Charts are useful in many contexts. Some types of charts have a number of uses, whether you present scientific data, sales information or want to assess your business performance. The proverb 'a picture is worth a thousand words' is applicable to charts as well as artwork. Your chart for the Vice President in charge of Sales, portraying the increase in orders since the company started offering tech support - upon your advisement - makes a great handout when you are asking for a raise.

    Teachers have advised students to learn research and paper writing skills for probably as long as the general education system began. High School students often have deaf ears, unfortunately. A chart showing the relationship between students who did well in composition classes and their GPA their freshman year of college might make believers of a few more.

    You can make a scatter plot, histogram or pie chart using Microsoft Excel formulas. Tutorials also cover formatting the charts to serve the specific purpose. you want. The ability to customize your charts to express the information you gained from other spreadsheets in Excel will serve you well.

    Image from article on How to Make a Pareto chart in Excel (link in References)

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    Excel Formulas for Sales and Businesses

    There are a number of different ways formulas in Excel can be useful in sales. In this article on Creating a Sales Forecast in Microsoft Excel, Michele McDonough explains how to use your own sales data and the projected percentage of increases to help you plan expenditures or financial growth in your business. While she explains the formulas, she also provides a free template you can download to modify yourself.

    You can also learn how to use Excel to predict sales with the directions for a model based on multiple regression.

    Images from linked article on using Excel to make a model based on multiple regression

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    Project Management Applications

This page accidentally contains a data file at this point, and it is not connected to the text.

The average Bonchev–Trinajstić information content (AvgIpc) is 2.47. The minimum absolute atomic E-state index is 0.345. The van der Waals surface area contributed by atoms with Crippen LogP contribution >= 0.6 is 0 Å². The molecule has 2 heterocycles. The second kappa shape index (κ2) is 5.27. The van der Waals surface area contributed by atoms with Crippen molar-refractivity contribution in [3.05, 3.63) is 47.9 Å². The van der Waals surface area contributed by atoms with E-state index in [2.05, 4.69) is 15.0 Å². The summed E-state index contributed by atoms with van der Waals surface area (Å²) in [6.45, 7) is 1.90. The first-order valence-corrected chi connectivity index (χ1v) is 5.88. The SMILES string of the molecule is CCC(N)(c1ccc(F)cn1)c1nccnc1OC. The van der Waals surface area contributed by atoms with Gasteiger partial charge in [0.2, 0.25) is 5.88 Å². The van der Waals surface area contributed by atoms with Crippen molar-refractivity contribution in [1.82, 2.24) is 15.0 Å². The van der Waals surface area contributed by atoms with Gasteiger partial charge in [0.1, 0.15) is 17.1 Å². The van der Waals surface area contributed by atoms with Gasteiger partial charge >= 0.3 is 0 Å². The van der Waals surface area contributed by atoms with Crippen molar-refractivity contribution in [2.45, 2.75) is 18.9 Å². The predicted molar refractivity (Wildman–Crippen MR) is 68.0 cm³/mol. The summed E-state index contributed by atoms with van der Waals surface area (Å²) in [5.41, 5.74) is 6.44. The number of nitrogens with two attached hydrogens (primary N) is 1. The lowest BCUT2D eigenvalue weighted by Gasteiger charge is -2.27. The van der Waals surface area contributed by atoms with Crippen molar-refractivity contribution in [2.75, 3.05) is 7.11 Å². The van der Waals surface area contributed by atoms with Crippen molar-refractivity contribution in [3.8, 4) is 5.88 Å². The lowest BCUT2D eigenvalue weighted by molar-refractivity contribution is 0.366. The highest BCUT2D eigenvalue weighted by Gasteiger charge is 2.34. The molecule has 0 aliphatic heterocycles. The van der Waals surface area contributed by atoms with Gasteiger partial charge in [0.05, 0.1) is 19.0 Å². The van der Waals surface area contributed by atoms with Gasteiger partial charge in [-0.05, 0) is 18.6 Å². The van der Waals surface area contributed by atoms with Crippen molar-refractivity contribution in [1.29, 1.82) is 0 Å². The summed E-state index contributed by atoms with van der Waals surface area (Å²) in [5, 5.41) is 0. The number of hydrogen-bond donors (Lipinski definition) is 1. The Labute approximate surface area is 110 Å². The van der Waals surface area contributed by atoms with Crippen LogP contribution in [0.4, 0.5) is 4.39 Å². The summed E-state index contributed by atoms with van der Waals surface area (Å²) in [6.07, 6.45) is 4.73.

Many Project management applications can be created in Excel, a bonus for start-up businesses that do not want to spend a lot of money upfront, but recognize the need for business planning, goal setting, and tracking the progress of tasks. By keeping track of what is accomplished and then reviewing your progress, you can learn what you should repeat, what you should do differently, and whether you have met the goals you set. Project management also gives you the information you need to know if you are on track with your plans, whether the steps to your goal are going as planned, and when things are not proceeding along the lines you anticipated.

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    Finances and planning with Excel

    One useful application for business is the Balanced Scorecard. Using this tutorial, you can create a Balanced Scorecard which you can use for presentations, determining strategy, and assessing performance. This article covers the basics and then goes on to show you how to personalize the scorecard and make an exciting visual presentation.

    Image from linked article on how to create a balanced scorecard in Excel

    Are you worried about your paycheck covering all the bills coming in? It is time to budget your money - and planning is easier when you use Excel to plan your monthly budget. With this simple to set up spreadsheet, you can incorporate formulas to estimate expenditures, and record the actual expenses. You will never unexpectedly go over your budget or pay a bounced check fee again if you use your budget.